|Enjoying a cup of coffee...|
Our work in El Salvador was funded by the IDB, and as we came to understand over the course of the two day conference, BIDs are an entirely new concept for most in the world of public-private partnerships. While most panels discussed the construction of jails and infrastructure, we stood out like a sore thumb, with an interest in...gulp, shopping districts?! But our session was well attended by over 200 practitioners from all over Latin America, and many seemed quite intrigued by what has been accomplished in El Salvador. Jorge Iraheta represented the Corporation Zona Rosa, our client, and described in great detail how they executed the BID concept (known in Spanish as "Distritos de Mejora Comercial") with some creative thinking outside the box...but more about that in a follow up blog entry.
The conference was held in the central Mexican pueblo of Guanajuato. What an amazing city. I recommend ever urban planner (or urban planner wanna be!) visit this place. It is one of ten Mexican pueblos to sport the coveted UNESCO World Heritage Site distinction. I first visited Guanajuato almost 15 years ago. From 1997-98 and then again from 1999-2000, I traveled and lived in over 13 Spanish speaking countries on a Watson fellowship, and then later as a Fulbright scholar, looking at how historic Latin American cities were remaking themselves. At the time, I would sometimes pinch myself as I wandered the streets of an old colonial city exploring hidden nooks and crevices. That was my "job" for almost two years of my life. And to find myself again wandering the same beautiful streets of Guanajuato taking pictures (I do tend to get funny looks when people see me taking pictures of trash cans!) was a real pleasure.
Guanajuato is a little piece of heaven that is unlike any other place on earth. There are barely any cars on the few passageways (I hesitate to call them roads) wide enough to accommodate them. That's because the town has an intricate system of underground tunnels that accommodates most automobile traffic. This leaves the town a true pedestrian domain. The streets are also packed with students from the university - which is in the heart of the historic district - lending a vibrancy that always accompanies young people. Street musicians serenade diners at the dozens of outdoor eateries. The Plaza Union, one of the main plazas in town, is filled with neatly trimmed trees that have grown into an imposing and massive green canopy, made even more imposing by the fact that the trees are carved into a neatly shaped box. When you enter the Plaza, you feel as if you are walking into a lush living room with leaves for a ceiling. As you walk the streets, every turn uncovers a surprising vista, a hidden plaza or building to discover. I spent half the day walking around exploring before making my way to the city museum and local market for a few small gifts. I did refresh myself with a stop at a little cafe, where I enjoyed the view of the bright yellow cathedral.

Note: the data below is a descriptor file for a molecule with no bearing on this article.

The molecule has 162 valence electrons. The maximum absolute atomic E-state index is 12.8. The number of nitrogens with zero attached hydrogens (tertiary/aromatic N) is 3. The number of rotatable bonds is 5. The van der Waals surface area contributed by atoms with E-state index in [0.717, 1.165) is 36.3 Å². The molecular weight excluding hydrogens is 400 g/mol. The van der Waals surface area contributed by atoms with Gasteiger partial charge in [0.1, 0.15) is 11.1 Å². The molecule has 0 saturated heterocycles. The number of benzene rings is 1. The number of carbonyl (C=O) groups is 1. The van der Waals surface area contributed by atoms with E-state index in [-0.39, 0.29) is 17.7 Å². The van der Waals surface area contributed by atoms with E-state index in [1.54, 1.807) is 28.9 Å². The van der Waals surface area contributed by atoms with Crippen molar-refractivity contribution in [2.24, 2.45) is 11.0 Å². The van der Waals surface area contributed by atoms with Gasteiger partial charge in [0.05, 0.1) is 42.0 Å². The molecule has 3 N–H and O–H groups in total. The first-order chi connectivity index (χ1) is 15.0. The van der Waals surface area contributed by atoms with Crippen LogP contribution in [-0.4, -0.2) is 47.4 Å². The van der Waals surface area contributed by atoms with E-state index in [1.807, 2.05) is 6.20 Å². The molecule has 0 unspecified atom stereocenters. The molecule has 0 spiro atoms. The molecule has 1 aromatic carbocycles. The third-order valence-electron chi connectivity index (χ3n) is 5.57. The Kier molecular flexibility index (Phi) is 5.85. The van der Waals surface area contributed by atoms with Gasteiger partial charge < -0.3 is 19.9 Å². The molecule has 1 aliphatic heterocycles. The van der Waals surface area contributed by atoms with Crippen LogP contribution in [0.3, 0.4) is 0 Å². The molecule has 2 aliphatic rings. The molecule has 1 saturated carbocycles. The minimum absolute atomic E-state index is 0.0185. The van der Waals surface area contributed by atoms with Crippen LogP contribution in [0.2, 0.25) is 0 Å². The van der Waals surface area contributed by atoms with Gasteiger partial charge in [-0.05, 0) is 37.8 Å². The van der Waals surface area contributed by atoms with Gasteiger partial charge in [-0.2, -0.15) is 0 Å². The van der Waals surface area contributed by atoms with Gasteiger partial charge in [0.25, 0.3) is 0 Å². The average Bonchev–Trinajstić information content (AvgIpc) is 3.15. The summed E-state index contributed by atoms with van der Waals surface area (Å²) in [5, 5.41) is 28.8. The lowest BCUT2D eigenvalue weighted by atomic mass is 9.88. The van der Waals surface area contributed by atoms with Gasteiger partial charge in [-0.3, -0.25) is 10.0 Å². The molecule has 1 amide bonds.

If you get lost, there are helpful directional signs to guide you. Although I did find the standard downtown map unnecessarily confusing. When a self - professed map geek has problems reading your maps, there is a problem. But getting lost was, frankly, half the fun. I also realized what an incredible disconnect there is between the world of BIDs and the world of tourism districts. All of the directional signs seemed sponsored by the state or city run tourism council. In the US, this kind of signage can be sponsored and maintained by BID's, freeing critical public resources for other needs. I couldn't help but wonder what kind of resources were committed to upkeep, particularly as I stumbled upon more than a few signs marred by graffiti. But those sights did not affect the overall experience, and the cleanliness of the streets was more a rule than an exception. See for yourself...
|Plaza Union's perfectly trimmed trees|
|An intersection in the underground street system|
|Signage in need of maintenance|
|The outdoor living room...|
|Surprising elements at every turn|
|Outdoor cafe along a typical 'street'|
|Car traffic is tucked behind the buildings |
as it emerges from the underground street network
|A downtown map marred by graffiti|